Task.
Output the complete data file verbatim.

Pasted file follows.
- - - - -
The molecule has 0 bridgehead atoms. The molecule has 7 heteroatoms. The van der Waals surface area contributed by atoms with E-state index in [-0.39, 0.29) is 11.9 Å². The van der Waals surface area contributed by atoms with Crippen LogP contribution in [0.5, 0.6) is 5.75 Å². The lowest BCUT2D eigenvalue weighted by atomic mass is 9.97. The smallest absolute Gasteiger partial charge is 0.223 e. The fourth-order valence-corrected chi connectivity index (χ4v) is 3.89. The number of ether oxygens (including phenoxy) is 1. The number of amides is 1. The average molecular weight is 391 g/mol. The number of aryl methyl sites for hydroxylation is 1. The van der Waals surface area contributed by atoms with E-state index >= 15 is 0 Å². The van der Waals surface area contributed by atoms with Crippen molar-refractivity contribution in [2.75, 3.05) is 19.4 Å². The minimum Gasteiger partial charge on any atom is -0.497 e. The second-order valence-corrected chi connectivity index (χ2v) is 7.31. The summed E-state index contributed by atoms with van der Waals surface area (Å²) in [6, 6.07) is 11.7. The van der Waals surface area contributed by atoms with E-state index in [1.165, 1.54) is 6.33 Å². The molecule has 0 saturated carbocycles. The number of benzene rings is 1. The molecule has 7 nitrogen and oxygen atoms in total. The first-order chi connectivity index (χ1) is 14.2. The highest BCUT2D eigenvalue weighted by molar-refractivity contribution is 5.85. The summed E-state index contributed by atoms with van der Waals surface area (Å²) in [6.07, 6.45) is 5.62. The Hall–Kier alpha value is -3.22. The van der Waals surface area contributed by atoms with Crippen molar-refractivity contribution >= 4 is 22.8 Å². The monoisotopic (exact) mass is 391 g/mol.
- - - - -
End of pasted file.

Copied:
The molecule has 0 bridgehead atoms. The molecule has 7 heteroatoms. The van der Waals surface area contributed by atoms with E-state index in [-0.39, 0.29) is 11.9 Å². The van der Waals surface area contributed by atoms with Crippen LogP contribution in [0.5, 0.6) is 5.75 Å². The lowest BCUT2D eigenvalue weighted by atomic mass is 9.97. The smallest absolute Gasteiger partial charge is 0.223 e. The fourth-order valence-corrected chi connectivity index (χ4v) is 3.89. The number of ether oxygens (including phenoxy) is 1. The number of amides is 1. The average molecular weight is 391 g/mol. The number of aryl methyl sites for hydroxylation is 1. The van der Waals surface area contributed by atoms with E-state index >= 15 is 0 Å². The van der Waals surface area contributed by atoms with Crippen molar-refractivity contribution in [2.75, 3.05) is 19.4 Å². The minimum Gasteiger partial charge on any atom is -0.497 e. The second-order valence-corrected chi connectivity index (χ2v) is 7.31. The summed E-state index contributed by atoms with van der Waals surface area (Å²) in [6, 6.07) is 11.7. The van der Waals surface area contributed by atoms with E-state index in [1.165, 1.54) is 6.33 Å². The molecule has 0 saturated carbocycles. The number of benzene rings is 1. The molecule has 7 nitrogen and oxygen atoms in total. The first-order chi connectivity index (χ1) is 14.2. The highest BCUT2D eigenvalue weighted by molar-refractivity contribution is 5.85. The summed E-state index contributed by atoms with van der Waals surface area (Å²) in [6.07, 6.45) is 5.62. The Hall–Kier alpha value is -3.22. The van der Waals surface area contributed by atoms with Crippen molar-refractivity contribution >= 4 is 22.8 Å². The monoisotopic (exact) mass is 391 g/mol.